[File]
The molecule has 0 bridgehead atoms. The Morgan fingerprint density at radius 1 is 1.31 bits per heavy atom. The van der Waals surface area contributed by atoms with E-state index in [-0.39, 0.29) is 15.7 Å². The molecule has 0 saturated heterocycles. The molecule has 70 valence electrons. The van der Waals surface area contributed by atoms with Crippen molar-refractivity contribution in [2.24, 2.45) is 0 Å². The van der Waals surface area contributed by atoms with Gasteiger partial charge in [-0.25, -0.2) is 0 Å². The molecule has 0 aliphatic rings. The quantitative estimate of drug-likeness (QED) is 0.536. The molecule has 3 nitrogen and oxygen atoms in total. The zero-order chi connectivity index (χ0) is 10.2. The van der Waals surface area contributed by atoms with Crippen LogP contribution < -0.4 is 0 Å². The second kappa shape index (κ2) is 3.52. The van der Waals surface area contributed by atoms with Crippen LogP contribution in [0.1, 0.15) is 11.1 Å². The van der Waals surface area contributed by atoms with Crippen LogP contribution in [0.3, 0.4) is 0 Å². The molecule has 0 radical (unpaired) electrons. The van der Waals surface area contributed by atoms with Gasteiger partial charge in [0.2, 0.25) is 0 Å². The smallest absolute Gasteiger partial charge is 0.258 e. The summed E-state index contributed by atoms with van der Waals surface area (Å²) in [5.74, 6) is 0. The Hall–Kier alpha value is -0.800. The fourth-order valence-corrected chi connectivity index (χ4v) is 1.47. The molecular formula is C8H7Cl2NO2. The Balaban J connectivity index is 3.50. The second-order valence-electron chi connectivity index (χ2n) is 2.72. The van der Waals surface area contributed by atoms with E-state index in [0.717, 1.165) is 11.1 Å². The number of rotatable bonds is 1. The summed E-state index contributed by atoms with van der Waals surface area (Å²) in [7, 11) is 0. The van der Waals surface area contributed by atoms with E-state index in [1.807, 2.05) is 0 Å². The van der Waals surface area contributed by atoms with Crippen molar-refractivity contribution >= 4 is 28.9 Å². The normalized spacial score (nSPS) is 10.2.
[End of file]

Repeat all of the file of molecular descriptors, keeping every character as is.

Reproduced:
The molecule has 0 bridgehead atoms. The Morgan fingerprint density at radius 1 is 1.31 bits per heavy atom. The van der Waals surface area contributed by atoms with E-state index in [-0.39, 0.29) is 15.7 Å². The molecule has 0 saturated heterocycles. The molecule has 70 valence electrons. The van der Waals surface area contributed by atoms with Crippen molar-refractivity contribution in [2.24, 2.45) is 0 Å². The van der Waals surface area contributed by atoms with Gasteiger partial charge in [-0.25, -0.2) is 0 Å². The molecule has 0 aliphatic rings. The quantitative estimate of drug-likeness (QED) is 0.536. The molecule has 3 nitrogen and oxygen atoms in total. The zero-order chi connectivity index (χ0) is 10.2. The van der Waals surface area contributed by atoms with Crippen LogP contribution < -0.4 is 0 Å². The second kappa shape index (κ2) is 3.52. The van der Waals surface area contributed by atoms with Crippen LogP contribution in [0.1, 0.15) is 11.1 Å². The van der Waals surface area contributed by atoms with Crippen LogP contribution in [0.3, 0.4) is 0 Å². The molecule has 0 radical (unpaired) electrons. The van der Waals surface area contributed by atoms with Gasteiger partial charge in [0.2, 0.25) is 0 Å². The smallest absolute Gasteiger partial charge is 0.258 e. The summed E-state index contributed by atoms with van der Waals surface area (Å²) in [5.74, 6) is 0. The Hall–Kier alpha value is -0.800. The fourth-order valence-corrected chi connectivity index (χ4v) is 1.47. The molecular formula is C8H7Cl2NO2. The Balaban J connectivity index is 3.50. The second-order valence-electron chi connectivity index (χ2n) is 2.72. The van der Waals surface area contributed by atoms with E-state index in [0.717, 1.165) is 11.1 Å². The number of rotatable bonds is 1. The summed E-state index contributed by atoms with van der Waals surface area (Å²) in [7, 11) is 0. The van der Waals surface area contributed by atoms with E-state index in [1.807, 2.05) is 0 Å². The van der Waals surface area contributed by atoms with Crippen molar-refractivity contribution >= 4 is 28.9 Å². The normalized spacial score (nSPS) is 10.2.